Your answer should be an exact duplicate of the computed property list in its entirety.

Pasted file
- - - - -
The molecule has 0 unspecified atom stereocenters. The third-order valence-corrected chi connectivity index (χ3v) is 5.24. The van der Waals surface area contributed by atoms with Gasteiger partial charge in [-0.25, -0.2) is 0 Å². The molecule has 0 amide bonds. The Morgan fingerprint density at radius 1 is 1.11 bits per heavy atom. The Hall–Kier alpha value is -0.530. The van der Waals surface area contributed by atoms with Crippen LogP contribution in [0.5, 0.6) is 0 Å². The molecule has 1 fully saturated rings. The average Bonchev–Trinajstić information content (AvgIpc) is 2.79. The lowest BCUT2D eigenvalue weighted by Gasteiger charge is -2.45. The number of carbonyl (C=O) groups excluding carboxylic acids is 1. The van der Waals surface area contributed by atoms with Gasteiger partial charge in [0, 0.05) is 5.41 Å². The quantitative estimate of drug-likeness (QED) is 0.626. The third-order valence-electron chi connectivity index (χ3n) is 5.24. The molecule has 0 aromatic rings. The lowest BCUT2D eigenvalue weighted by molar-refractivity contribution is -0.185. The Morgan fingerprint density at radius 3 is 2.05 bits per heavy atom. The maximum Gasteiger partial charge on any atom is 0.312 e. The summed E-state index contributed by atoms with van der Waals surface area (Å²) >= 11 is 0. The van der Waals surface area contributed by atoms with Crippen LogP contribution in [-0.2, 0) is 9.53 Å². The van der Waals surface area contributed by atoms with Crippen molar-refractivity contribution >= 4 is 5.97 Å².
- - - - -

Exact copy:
The molecule has 0 unspecified atom stereocenters. The third-order valence-corrected chi connectivity index (χ3v) is 5.24. The van der Waals surface area contributed by atoms with Gasteiger partial charge in [-0.25, -0.2) is 0 Å². The molecule has 0 amide bonds. The Morgan fingerprint density at radius 1 is 1.11 bits per heavy atom. The Hall–Kier alpha value is -0.530. The van der Waals surface area contributed by atoms with Crippen LogP contribution in [0.5, 0.6) is 0 Å². The molecule has 1 fully saturated rings. The average Bonchev–Trinajstić information content (AvgIpc) is 2.79. The lowest BCUT2D eigenvalue weighted by Gasteiger charge is -2.45. The number of carbonyl (C=O) groups excluding carboxylic acids is 1. The van der Waals surface area contributed by atoms with Gasteiger partial charge in [0, 0.05) is 5.41 Å². The quantitative estimate of drug-likeness (QED) is 0.626. The third-order valence-electron chi connectivity index (χ3n) is 5.24. The molecule has 0 aromatic rings. The lowest BCUT2D eigenvalue weighted by molar-refractivity contribution is -0.185. The Morgan fingerprint density at radius 3 is 2.05 bits per heavy atom. The maximum Gasteiger partial charge on any atom is 0.312 e. The summed E-state index contributed by atoms with van der Waals surface area (Å²) >= 11 is 0. The van der Waals surface area contributed by atoms with Crippen LogP contribution in [-0.2, 0) is 9.53 Å². The van der Waals surface area contributed by atoms with Crippen molar-refractivity contribution >= 4 is 5.97 Å².